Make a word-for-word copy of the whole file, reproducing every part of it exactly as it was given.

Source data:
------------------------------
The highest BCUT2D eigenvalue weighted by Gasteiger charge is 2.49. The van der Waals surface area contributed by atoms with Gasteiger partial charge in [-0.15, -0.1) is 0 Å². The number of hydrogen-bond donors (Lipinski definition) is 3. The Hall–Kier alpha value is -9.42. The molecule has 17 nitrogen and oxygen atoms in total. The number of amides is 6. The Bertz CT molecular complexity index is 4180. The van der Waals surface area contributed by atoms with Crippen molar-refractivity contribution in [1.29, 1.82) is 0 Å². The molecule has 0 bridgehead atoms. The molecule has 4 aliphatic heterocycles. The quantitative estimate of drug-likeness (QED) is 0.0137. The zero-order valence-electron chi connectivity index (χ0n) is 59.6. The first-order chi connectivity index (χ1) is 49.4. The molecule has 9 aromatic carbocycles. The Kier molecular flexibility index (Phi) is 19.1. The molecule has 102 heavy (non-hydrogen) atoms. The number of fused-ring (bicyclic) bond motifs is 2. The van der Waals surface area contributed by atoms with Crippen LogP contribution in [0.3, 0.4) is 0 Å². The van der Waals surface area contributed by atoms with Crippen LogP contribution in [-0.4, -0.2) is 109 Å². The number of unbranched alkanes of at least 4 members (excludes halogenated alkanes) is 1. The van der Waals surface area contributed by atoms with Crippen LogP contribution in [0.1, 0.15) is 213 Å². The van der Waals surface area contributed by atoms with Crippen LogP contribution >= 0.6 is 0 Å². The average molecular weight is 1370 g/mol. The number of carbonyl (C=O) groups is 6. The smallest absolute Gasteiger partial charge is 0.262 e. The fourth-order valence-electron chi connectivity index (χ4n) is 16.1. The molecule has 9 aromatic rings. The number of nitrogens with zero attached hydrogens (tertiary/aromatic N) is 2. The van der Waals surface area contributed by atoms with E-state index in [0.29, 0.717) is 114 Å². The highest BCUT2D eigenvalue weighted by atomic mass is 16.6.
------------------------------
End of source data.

The highest BCUT2D eigenvalue weighted by Gasteiger charge is 2.49. The van der Waals surface area contributed by atoms with Gasteiger partial charge in [-0.15, -0.1) is 0 Å². The number of hydrogen-bond donors (Lipinski definition) is 3. The Hall–Kier alpha value is -9.42. The molecule has 17 nitrogen and oxygen atoms in total. The number of amides is 6. The Bertz CT molecular complexity index is 4180. The van der Waals surface area contributed by atoms with Crippen molar-refractivity contribution in [1.29, 1.82) is 0 Å². The molecule has 0 bridgehead atoms. The molecule has 4 aliphatic heterocycles. The quantitative estimate of drug-likeness (QED) is 0.0137. The zero-order valence-electron chi connectivity index (χ0n) is 59.6. The first-order chi connectivity index (χ1) is 49.4. The molecule has 9 aromatic carbocycles. The Kier molecular flexibility index (Phi) is 19.1. The molecule has 102 heavy (non-hydrogen) atoms. The number of fused-ring (bicyclic) bond motifs is 2. The van der Waals surface area contributed by atoms with Crippen LogP contribution in [0.3, 0.4) is 0 Å². The van der Waals surface area contributed by atoms with Crippen LogP contribution in [-0.4, -0.2) is 109 Å². The number of unbranched alkanes of at least 4 members (excludes halogenated alkanes) is 1. The van der Waals surface area contributed by atoms with Crippen LogP contribution in [0.1, 0.15) is 213 Å². The van der Waals surface area contributed by atoms with Crippen LogP contribution >= 0.6 is 0 Å². The average molecular weight is 1370 g/mol. The number of carbonyl (C=O) groups is 6. The smallest absolute Gasteiger partial charge is 0.262 e. The fourth-order valence-electron chi connectivity index (χ4n) is 16.1. The molecule has 9 aromatic rings. The number of nitrogens with zero attached hydrogens (tertiary/aromatic N) is 2. The van der Waals surface area contributed by atoms with E-state index in [0.29, 0.717) is 114 Å². The highest BCUT2D eigenvalue weighted by atomic mass is 16.6.